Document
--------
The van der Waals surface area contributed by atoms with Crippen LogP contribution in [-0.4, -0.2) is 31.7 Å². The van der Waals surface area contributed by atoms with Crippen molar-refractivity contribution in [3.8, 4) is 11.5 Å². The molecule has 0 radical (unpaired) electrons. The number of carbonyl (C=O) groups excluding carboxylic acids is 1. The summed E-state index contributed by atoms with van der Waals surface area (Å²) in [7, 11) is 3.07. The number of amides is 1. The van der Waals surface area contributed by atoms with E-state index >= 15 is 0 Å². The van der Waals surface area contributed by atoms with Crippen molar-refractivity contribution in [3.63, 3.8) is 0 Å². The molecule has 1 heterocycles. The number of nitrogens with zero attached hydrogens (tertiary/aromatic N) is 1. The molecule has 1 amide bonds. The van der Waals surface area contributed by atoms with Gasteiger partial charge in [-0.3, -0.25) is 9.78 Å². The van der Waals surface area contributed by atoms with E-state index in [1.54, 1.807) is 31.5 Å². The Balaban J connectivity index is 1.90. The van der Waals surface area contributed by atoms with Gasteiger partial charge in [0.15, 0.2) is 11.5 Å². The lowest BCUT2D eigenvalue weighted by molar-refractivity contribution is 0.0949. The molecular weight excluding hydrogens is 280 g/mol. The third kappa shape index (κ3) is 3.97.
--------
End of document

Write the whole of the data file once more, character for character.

The van der Waals surface area contributed by atoms with Crippen LogP contribution in [-0.4, -0.2) is 31.7 Å². The van der Waals surface area contributed by atoms with Crippen molar-refractivity contribution in [3.8, 4) is 11.5 Å². The molecule has 0 radical (unpaired) electrons. The number of carbonyl (C=O) groups excluding carboxylic acids is 1. The summed E-state index contributed by atoms with van der Waals surface area (Å²) in [7, 11) is 3.07. The number of amides is 1. The van der Waals surface area contributed by atoms with E-state index >= 15 is 0 Å². The van der Waals surface area contributed by atoms with Crippen molar-refractivity contribution in [3.63, 3.8) is 0 Å². The molecule has 1 heterocycles. The number of nitrogens with zero attached hydrogens (tertiary/aromatic N) is 1. The molecule has 1 amide bonds. The van der Waals surface area contributed by atoms with Gasteiger partial charge in [-0.3, -0.25) is 9.78 Å². The van der Waals surface area contributed by atoms with E-state index in [1.54, 1.807) is 31.5 Å². The Balaban J connectivity index is 1.90. The van der Waals surface area contributed by atoms with Gasteiger partial charge in [0.15, 0.2) is 11.5 Å². The lowest BCUT2D eigenvalue weighted by molar-refractivity contribution is 0.0949. The molecular weight excluding hydrogens is 280 g/mol. The third kappa shape index (κ3) is 3.97.